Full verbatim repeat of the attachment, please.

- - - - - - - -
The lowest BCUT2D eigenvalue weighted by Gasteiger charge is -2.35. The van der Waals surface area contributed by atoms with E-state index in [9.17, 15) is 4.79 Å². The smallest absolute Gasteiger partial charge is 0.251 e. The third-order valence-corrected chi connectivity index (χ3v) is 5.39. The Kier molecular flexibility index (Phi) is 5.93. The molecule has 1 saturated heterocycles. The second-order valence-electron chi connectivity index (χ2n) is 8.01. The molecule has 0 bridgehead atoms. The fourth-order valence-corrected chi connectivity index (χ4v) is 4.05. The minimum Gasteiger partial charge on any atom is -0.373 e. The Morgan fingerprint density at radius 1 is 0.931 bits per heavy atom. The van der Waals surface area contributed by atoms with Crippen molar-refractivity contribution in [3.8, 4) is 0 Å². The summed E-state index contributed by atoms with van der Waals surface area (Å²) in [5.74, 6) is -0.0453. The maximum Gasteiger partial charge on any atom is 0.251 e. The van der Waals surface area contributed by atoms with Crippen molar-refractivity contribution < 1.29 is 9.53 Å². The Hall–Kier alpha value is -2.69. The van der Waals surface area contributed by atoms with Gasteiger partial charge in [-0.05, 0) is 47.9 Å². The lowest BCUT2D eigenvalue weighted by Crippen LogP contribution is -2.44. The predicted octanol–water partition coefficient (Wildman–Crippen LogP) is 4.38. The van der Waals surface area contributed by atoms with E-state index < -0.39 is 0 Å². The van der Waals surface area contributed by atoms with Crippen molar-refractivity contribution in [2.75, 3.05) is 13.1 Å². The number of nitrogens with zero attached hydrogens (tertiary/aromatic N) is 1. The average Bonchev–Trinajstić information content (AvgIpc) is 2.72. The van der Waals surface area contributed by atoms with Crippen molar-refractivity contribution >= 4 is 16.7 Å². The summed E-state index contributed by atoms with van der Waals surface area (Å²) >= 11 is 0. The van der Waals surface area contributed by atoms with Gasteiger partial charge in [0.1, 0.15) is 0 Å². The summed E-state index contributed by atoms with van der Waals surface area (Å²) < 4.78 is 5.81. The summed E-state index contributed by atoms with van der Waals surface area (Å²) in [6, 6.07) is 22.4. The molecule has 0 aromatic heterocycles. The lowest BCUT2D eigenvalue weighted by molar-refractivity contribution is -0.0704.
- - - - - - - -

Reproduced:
The lowest BCUT2D eigenvalue weighted by Gasteiger charge is -2.35. The van der Waals surface area contributed by atoms with E-state index in [9.17, 15) is 4.79 Å². The smallest absolute Gasteiger partial charge is 0.251 e. The third-order valence-corrected chi connectivity index (χ3v) is 5.39. The Kier molecular flexibility index (Phi) is 5.93. The molecule has 1 saturated heterocycles. The second-order valence-electron chi connectivity index (χ2n) is 8.01. The molecule has 0 bridgehead atoms. The fourth-order valence-corrected chi connectivity index (χ4v) is 4.05. The minimum Gasteiger partial charge on any atom is -0.373 e. The Morgan fingerprint density at radius 1 is 0.931 bits per heavy atom. The van der Waals surface area contributed by atoms with Crippen molar-refractivity contribution in [3.8, 4) is 0 Å². The summed E-state index contributed by atoms with van der Waals surface area (Å²) in [5.74, 6) is -0.0453. The maximum Gasteiger partial charge on any atom is 0.251 e. The van der Waals surface area contributed by atoms with Crippen molar-refractivity contribution < 1.29 is 9.53 Å². The Hall–Kier alpha value is -2.69. The van der Waals surface area contributed by atoms with Gasteiger partial charge in [-0.05, 0) is 47.9 Å². The lowest BCUT2D eigenvalue weighted by Crippen LogP contribution is -2.44. The predicted octanol–water partition coefficient (Wildman–Crippen LogP) is 4.38. The van der Waals surface area contributed by atoms with E-state index < -0.39 is 0 Å². The van der Waals surface area contributed by atoms with Crippen molar-refractivity contribution in [2.75, 3.05) is 13.1 Å². The number of nitrogens with zero attached hydrogens (tertiary/aromatic N) is 1. The average Bonchev–Trinajstić information content (AvgIpc) is 2.72. The van der Waals surface area contributed by atoms with Crippen molar-refractivity contribution >= 4 is 16.7 Å². The summed E-state index contributed by atoms with van der Waals surface area (Å²) >= 11 is 0. The van der Waals surface area contributed by atoms with Gasteiger partial charge in [0.1, 0.15) is 0 Å². The summed E-state index contributed by atoms with van der Waals surface area (Å²) < 4.78 is 5.81. The summed E-state index contributed by atoms with van der Waals surface area (Å²) in [6, 6.07) is 22.4. The molecule has 0 aromatic heterocycles. The lowest BCUT2D eigenvalue weighted by molar-refractivity contribution is -0.0704.